Wednesday, May 23, 2012

Battle of Front Royal

After entering Luray Gap two days before, Jackson and Ewell continued their march towards the outlying Federal post in Front Royal. They began their march at 5 am on the morning of May 23rd. Jackson had learned that there was only one regiment in Front Royal, along with a few other detachments, to resist his entire army. The one regiment in the town was the 1st Maryland. The Confederates had their own 1st Maryland, as the state's loyalties were divided. So Jackson ordered the 1st Maryland to the front to lead the attack. Jackson did not know, however, that the 1st Confederate Maryland was in a state of revolt because they thought their term of service had expired. A full half of the regiment was under arrest. Receiving Jackson's order, Colonel Bradley Johnston stood before them, and said:
“You have heard this personal order from General Jackson. You are in a pretty condition to obey it. You are the sole hope of Maryland. ... Shame on you-shame on you. I shall return this order to General Jackson with the endorsement, 'The First Maryland refuses to face the enemy,' for I will not trust the honor of the glorious old state to discontented, dissatisfied men. ... If I can get ten good men, I'll take the Maryland colors with them and will stand for home and honor; but never again call yourselves Marylanders! Nor Marylander ever threw down his arms and deserted his colors in the presence of the enemy...! Go!”
After this rousing speech the Marylanders agreed to go, and began their 12 mile march to the front of the column. They were positioned to lead the attack supported by Richard Taylor's Louisiana Brigade containing the famous Louisiana Tigers.
Colonel Bradley Johnson

When the Confederates reached their positions and charged into the town, they caught the Federals completely by surprise. The Rebels drove them through the town in house-to-house fighting, and the Federals finally made a stand north of the town on Richardson's hill. Colonel John Kenly, the Union commander, had 700 men and several cannon. He decided to hold out as long as possible, not knowing he was being attacked by a force 20 times his number. He mistakenly thought it was only a small raid.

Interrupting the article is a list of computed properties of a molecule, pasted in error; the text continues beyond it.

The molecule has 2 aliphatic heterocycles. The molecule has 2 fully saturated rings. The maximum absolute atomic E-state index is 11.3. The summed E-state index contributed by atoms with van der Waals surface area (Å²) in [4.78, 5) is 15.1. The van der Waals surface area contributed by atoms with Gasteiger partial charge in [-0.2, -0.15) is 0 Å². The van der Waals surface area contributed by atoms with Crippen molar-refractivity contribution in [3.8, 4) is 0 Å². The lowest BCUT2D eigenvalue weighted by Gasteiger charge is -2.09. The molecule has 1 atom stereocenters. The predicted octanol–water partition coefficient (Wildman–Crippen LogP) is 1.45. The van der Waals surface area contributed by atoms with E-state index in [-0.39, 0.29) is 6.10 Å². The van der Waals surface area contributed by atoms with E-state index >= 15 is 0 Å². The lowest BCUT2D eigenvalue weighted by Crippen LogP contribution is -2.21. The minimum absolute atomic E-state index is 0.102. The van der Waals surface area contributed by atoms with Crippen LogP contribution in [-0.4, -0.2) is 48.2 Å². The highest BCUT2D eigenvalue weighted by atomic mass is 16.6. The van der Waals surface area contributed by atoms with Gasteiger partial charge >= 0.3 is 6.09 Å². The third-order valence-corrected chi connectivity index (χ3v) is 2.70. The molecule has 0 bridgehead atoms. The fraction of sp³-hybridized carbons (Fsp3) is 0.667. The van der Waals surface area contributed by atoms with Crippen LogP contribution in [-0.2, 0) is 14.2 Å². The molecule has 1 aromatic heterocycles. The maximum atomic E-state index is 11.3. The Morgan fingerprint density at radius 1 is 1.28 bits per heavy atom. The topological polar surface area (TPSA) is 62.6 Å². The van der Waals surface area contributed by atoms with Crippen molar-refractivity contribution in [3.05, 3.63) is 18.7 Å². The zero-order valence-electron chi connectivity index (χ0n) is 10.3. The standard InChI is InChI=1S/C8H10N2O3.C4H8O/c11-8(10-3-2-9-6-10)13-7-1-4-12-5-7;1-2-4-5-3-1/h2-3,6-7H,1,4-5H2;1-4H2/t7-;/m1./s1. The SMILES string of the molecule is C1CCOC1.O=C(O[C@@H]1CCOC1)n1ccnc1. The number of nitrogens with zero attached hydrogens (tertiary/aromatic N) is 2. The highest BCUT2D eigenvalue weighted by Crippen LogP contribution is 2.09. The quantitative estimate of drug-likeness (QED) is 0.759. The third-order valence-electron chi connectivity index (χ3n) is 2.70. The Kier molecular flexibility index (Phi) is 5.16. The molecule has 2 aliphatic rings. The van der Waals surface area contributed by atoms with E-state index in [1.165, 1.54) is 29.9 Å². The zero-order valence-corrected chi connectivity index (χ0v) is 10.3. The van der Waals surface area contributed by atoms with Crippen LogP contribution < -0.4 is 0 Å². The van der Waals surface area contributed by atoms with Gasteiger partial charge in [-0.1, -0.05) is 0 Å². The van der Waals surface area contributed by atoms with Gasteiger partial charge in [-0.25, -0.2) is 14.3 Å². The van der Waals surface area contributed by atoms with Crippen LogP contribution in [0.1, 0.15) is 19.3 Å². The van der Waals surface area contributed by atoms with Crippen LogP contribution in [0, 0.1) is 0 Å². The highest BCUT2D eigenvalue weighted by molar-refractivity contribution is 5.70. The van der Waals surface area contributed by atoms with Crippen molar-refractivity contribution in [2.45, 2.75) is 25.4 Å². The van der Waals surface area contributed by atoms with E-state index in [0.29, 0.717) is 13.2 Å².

Meanwhile, Bradley Johnson ordered the 1st Confederate Maryland to charge. Entering a flat meadow north of the town, the Federal cannon opened on them. The Marylanders could not oppose this heavy fire, so they halted and took cover behind a stone wall at the base of the hill. Jackson needed artillery to support an infantry attack. His chief of artillery, Colonel Stapleton Crutchfield, was not a very good officer. He did not know what guns Ewell had. He did not know where the rifled artillery was, and he would need rifled artillery to reach the Union position. There was a long delay in getting the right guns into position. Jackson was also not bringing up infantry to join the Marylanders in their attack on the hill. Two hours into the battle the Federals still had more men than Jackson actually engaged in combat.
Field North of Front Royal, Massenhutten Mountain in the background

At 4:15 however, the situation completely changed. Kenly saw a force of cavalry riding up in his rear. At first he thought that they were reinforcements, but then he realized they were Confederates. It was a raiding party Jackson had sent behind Front Royal to cut the telegraph line to prevent news of the attack from reaching Banks at Strasburg. After doing that they rode to the north side of Front Royal. Kenly realized that he would have to retreat fast before he was trapped in the forks of the Shenandoah River, just north of the town. He retreated quickly abandoning his supplies, set the bridges on fire, and positioned himself on Guard Hill, right across the river. But then he continued to retreat when he saw the infantry had put out the bridges, and the cavalry were fording the river. He set out north as fast as possible, pursued by the Confederate cavalry under the eye of Jackson himself. The mounted Confederates soon caught up at a place called Cedarville. The Confederate cavalry charged, and although outnumbered, they beat down the Union defense in hand to hand combat, capturing those who tried to flee. The battle of Front Royal was over. Of Kenly's 975 men 800 were captured and 75 were killed or wounded. Only 100 escaped. The Confederates only had 36 killed and wounded. As at McDowell, Jackson had brilliantly maneuvered his troops into position. But once on the fiield things slowed down. He was only able to capture most of the Union force because of the Providential arrival of the cavalry.


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